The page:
Wichita An American missionary held hostage for more than a year has accused the Philippine military of colluding with her captors, saying a general demanded a 50 percent cut of the ransom.
In her newly released book, "In the Presence of My Enemies," Gracia Burnham described her 377-day ordeal at the hands of the Abu Sayyaf group. It ended with a bloody army rescue on June 7 that left her husband, Martin, and Philippine nurse Ediborah Yap dead.
She said members of the Philippine military provided rice, sugar and other food for the Muslim guerrillas holding her captive. She said she was told it was because Abu Sayyaf was "wheeling and dealing" with the general in the region, who wanted a cut of the ransom.
Philippine army chief Lt. Gen. Gregorio Camiling, commander of the southern Philippines in the early weeks of the abduction, on Tuesday denied any collusion between the rebels and the military.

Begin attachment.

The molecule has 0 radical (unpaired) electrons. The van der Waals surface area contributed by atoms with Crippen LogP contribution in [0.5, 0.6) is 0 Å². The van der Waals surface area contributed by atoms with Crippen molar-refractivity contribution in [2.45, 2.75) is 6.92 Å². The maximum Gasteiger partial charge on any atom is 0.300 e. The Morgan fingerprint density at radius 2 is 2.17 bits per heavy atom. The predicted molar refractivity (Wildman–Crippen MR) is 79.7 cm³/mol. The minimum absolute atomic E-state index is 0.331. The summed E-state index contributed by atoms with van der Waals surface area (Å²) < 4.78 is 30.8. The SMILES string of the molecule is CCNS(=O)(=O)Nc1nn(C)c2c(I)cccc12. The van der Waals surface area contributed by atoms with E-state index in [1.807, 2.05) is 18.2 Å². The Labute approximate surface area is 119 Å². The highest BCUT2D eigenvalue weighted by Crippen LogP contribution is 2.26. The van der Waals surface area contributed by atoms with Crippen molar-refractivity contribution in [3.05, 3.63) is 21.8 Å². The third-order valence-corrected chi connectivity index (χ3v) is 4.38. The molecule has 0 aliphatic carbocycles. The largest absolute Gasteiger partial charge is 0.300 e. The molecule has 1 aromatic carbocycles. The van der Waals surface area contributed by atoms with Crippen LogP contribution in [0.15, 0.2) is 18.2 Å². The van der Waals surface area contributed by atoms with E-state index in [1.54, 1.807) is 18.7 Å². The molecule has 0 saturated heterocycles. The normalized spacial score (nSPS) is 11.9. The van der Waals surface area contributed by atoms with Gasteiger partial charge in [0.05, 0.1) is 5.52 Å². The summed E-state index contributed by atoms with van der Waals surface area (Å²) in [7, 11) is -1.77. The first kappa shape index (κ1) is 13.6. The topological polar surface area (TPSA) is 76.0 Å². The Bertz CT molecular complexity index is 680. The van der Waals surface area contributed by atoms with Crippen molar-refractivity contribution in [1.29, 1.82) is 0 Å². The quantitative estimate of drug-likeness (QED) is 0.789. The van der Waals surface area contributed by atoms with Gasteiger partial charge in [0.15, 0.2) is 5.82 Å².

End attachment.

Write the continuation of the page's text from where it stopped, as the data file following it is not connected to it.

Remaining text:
Gen. Roy Cimatu, who succeeded Camiling when rescue operations were in full swing, said Burnham's revelations were unverified.
"We lost 45 soldiers just for the rescue," Cimatu said. "It's really unfair to make those allegations considering the soldiers risked their lives and many lost their lives."
The book also connected the Muslim extremists to Osama bin Laden's terrorist organization. Burnham said that in May 2001 -- three months before the Sept. 11 attacks on the World Trade Center and the Pentagon -- her captors told Martin Burnham to say in a ransom message that he was being held by "the Osama bin Laden group."
Contrary to earlier Philippine military claims, Burnham said it was gunfire from soldiers that wounded her and killed her husband and Yap during the rescue operation in a mountain forest. She said the injuries came before the Abu Sayaff were able to take position and return fire.
Glicero Sua, a retired army general who supervised the rescue, said Burnham's account could be true but added there has been no final conclusion on the source of the bullets that hit the hostages.